Father and Son Plan World Flight in Homebuilt for Cancer Awareness
Stephan and Charlie Armstrong want to fly around the world next year in their RV-8.
April 21, 2011 — Stephan Armstrong, EAA 1054024, and his 12-year-old son, Charlie, will attempt to fly their RV-8 around the world next year to raise awareness for the fight against cancer. Called “Flying for the Cure,” the two plan a spring 2012 departure in SEE WORLD I, the aircraft they spent the past six years building, from Borrego Valley Airport near their hometown of Julian, California.
“Flying for the Cure” will go the North Atlantic route, from the East Coast to Canada, Greenland, Europe, Africa, the Middle East, Asia, Australia, Japan, Russia, Alaska, and then back to Southern California.
“We’ve always wanted to fly around the world in a small plane,” said Armstrong, who earned his private ticket in 1978. “Our goal is not to break records or foolishly risk life and limb. Our message is simple: You don’t have to be a movie star or a millionaire in order to make a difference.”
The inspiration for Flying for the Cure is the Armstrong family’s long and personal involvement in the fight against cancer. Stephan’s wife and Charlie’s mother, Laura, who lost her father to pancreatic cancer, is the founder and administrative director of Chemo Angels, an all-volunteer nonprofit organization dedicated to helping people with cancer.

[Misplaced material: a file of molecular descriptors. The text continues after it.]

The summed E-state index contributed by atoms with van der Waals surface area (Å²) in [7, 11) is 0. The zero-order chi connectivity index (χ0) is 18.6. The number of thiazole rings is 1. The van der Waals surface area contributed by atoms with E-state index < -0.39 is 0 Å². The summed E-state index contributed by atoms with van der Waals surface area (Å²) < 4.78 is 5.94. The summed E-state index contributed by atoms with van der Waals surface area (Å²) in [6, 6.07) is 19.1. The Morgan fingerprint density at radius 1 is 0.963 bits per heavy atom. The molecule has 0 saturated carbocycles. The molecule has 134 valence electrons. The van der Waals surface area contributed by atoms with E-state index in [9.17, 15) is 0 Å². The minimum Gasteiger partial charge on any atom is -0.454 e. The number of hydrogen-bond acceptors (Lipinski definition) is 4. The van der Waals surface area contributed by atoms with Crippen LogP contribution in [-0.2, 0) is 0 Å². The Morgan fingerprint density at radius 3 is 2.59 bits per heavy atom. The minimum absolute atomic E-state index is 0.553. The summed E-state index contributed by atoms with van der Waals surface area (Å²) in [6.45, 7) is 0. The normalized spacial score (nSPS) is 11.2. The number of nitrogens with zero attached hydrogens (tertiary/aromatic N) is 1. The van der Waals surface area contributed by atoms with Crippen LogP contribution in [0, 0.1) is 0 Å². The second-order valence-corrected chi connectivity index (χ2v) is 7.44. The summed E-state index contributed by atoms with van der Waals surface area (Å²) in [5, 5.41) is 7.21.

Armstrong, a caretaker and apple farmer in Julian, says the flight will stretch over at least three months, hitting five continents, 29 countries, and 96 cities and covering a total distance of more than 35,000 miles.
Stephan and Charlie will visit as many cities and organize as many media events as possible to raise awareness for the cure. For Charlie, who is homeschooled, the trip also serves as part of his education. The plan is to see as many sights, attractions, and museums to provide a practical cultural, historical, geographical, and geological learning experience.
Learn more about the ambitious effort here.